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  • Jul
  • 05

World Health Organization urges caution ahead of Olympics due to COVID-19 threat

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The World Health Organization (WHO) has called for caution from anyone attending the upcoming Olympic Games in Tokyo in a bid to combat the spread of COVID-19.


The warning comes after the WHO blamed the European Championship for a rise in COVID-19 cases across Europe.


Crowds inside football stadiums, pubs and bars in the host cities were cited as the reason for an increase in infections by the WHO.


Tokyo is preparing to welcome tens of thousands of athletes, journalists and staff from around the world for the Olympics, which are due to open in just 20 days' time.


There are fears from medical experts in Japan that hosting the event could help accelerate the spread of COVID-19.


Last month, the WHO offered its support to the Games, praising coronavirus countermeasures outlined by organisers in their playbooks, which will guide how events will take place.


Overseas fans have been barred from attending the Olympics and Paralympics due to concerns over COVID-19.


Organisers are able to allow up to 10,000 domestic spectators or half the venue capacity of watch events at the Games – a move which approved by the Japanese Government when state-of-emergency measures were lifted last month.


Tokyo 2020 is now considering preventing spectators from attending evening events amid concerns over the COVID-19 pandemic.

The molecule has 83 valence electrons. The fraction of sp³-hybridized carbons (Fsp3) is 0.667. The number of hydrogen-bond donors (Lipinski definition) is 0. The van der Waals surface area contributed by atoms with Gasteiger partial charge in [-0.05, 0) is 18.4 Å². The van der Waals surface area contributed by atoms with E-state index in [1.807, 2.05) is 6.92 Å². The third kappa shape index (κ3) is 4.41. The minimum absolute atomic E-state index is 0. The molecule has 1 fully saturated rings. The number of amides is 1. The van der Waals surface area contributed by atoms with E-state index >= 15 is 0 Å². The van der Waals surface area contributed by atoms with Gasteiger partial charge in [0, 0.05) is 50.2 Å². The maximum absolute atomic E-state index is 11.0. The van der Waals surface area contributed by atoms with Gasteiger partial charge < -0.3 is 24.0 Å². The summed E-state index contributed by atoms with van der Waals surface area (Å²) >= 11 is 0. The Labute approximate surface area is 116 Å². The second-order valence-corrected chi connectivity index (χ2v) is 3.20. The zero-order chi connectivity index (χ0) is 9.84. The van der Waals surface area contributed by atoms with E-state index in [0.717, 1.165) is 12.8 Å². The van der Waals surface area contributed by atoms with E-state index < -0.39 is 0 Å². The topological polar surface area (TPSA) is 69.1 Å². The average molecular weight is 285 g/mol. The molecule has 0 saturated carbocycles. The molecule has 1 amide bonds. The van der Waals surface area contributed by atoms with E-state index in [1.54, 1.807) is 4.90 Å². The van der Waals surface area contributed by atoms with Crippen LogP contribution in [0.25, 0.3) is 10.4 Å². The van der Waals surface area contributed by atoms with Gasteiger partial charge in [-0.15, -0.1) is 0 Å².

A meeting is due to take place on Thursday (July 8) when Tokyo 2020, Tokyo Governor Yuriko Koike and IOC President Thomas Bach are expected to discuss spectator presence.


Tokyo, which is under quasi-emergency measures, registered a further 716 coronavirus cases in the past 24 hours.


The Japanese capital is reporting an average of 432.6 cases per day in Japan - dropping from 705.8 in May, according to the Mainichi.


Almost 16 million people in Japan have been fully vaccinated against COVID-19, which equates to 12.7 per cent of the population, while 24 per cent have received at least one dose of a vaccine.


The IOC has claimed more than 80 per cent of people inside the Athletes' Village will either have been vaccinated or be in the process of inoculation in time for the Games.


The Tokyo 2020 Olympics are scheduled to run from July 23 to August 8, before the Paralympics take place between August 24 and September 5.

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